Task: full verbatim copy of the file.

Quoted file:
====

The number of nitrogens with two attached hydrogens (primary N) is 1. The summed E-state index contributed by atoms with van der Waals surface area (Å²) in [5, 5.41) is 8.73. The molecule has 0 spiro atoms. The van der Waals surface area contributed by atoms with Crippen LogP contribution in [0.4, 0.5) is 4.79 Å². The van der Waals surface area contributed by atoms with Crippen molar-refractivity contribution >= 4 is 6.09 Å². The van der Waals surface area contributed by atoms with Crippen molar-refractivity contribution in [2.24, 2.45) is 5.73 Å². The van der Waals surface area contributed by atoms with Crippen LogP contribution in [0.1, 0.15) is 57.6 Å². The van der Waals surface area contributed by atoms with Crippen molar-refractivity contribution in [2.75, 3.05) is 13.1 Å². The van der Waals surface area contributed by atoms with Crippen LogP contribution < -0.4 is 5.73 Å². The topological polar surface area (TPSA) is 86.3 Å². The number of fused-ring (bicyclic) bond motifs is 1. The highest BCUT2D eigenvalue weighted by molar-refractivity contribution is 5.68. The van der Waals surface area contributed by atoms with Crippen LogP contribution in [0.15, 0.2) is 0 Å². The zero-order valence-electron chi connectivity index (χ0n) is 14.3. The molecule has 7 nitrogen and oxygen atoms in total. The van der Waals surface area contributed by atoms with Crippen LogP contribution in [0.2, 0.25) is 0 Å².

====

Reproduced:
The number of nitrogens with two attached hydrogens (primary N) is 1. The summed E-state index contributed by atoms with van der Waals surface area (Å²) in [5, 5.41) is 8.73. The molecule has 0 spiro atoms. The van der Waals surface area contributed by atoms with Crippen LogP contribution in [0.4, 0.5) is 4.79 Å². The van der Waals surface area contributed by atoms with Crippen molar-refractivity contribution >= 4 is 6.09 Å². The van der Waals surface area contributed by atoms with Crippen molar-refractivity contribution in [2.24, 2.45) is 5.73 Å². The van der Waals surface area contributed by atoms with Crippen LogP contribution in [0.1, 0.15) is 57.6 Å². The van der Waals surface area contributed by atoms with Crippen molar-refractivity contribution in [2.75, 3.05) is 13.1 Å². The van der Waals surface area contributed by atoms with Crippen LogP contribution < -0.4 is 5.73 Å². The topological polar surface area (TPSA) is 86.3 Å². The number of fused-ring (bicyclic) bond motifs is 1. The highest BCUT2D eigenvalue weighted by molar-refractivity contribution is 5.68. The van der Waals surface area contributed by atoms with Crippen LogP contribution in [0.15, 0.2) is 0 Å². The zero-order valence-electron chi connectivity index (χ0n) is 14.3. The molecule has 7 nitrogen and oxygen atoms in total. The van der Waals surface area contributed by atoms with Crippen LogP contribution in [0.2, 0.25) is 0 Å².